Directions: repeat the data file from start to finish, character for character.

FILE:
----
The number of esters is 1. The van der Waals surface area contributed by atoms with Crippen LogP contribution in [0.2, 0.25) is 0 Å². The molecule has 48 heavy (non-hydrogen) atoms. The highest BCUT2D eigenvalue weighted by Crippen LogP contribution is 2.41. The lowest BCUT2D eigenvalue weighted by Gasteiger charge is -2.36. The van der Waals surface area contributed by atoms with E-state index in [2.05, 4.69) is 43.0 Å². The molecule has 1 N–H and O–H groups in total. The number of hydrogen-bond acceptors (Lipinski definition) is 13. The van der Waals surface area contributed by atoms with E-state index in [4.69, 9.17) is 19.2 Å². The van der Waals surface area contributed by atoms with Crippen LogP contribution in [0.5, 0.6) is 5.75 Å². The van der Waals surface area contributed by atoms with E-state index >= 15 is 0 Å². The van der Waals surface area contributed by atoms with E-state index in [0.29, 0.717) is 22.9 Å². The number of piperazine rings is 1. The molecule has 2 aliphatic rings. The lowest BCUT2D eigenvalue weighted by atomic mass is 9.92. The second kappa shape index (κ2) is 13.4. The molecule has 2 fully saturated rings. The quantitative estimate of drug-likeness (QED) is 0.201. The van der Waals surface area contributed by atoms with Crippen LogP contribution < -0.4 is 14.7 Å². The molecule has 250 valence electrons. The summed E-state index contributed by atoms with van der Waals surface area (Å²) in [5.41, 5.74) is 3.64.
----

The number of esters is 1. The van der Waals surface area contributed by atoms with Crippen LogP contribution in [0.2, 0.25) is 0 Å². The molecule has 48 heavy (non-hydrogen) atoms. The highest BCUT2D eigenvalue weighted by Crippen LogP contribution is 2.41. The lowest BCUT2D eigenvalue weighted by Gasteiger charge is -2.36. The van der Waals surface area contributed by atoms with E-state index in [2.05, 4.69) is 43.0 Å². The molecule has 1 N–H and O–H groups in total. The number of hydrogen-bond acceptors (Lipinski definition) is 13. The van der Waals surface area contributed by atoms with E-state index in [4.69, 9.17) is 19.2 Å². The van der Waals surface area contributed by atoms with Crippen LogP contribution in [0.5, 0.6) is 5.75 Å². The van der Waals surface area contributed by atoms with E-state index >= 15 is 0 Å². The van der Waals surface area contributed by atoms with E-state index in [0.29, 0.717) is 22.9 Å². The number of piperazine rings is 1. The molecule has 2 aliphatic rings. The lowest BCUT2D eigenvalue weighted by atomic mass is 9.92. The second kappa shape index (κ2) is 13.4. The molecule has 2 fully saturated rings. The quantitative estimate of drug-likeness (QED) is 0.201. The van der Waals surface area contributed by atoms with Crippen LogP contribution < -0.4 is 14.7 Å². The molecule has 250 valence electrons. The summed E-state index contributed by atoms with van der Waals surface area (Å²) in [5.41, 5.74) is 3.64.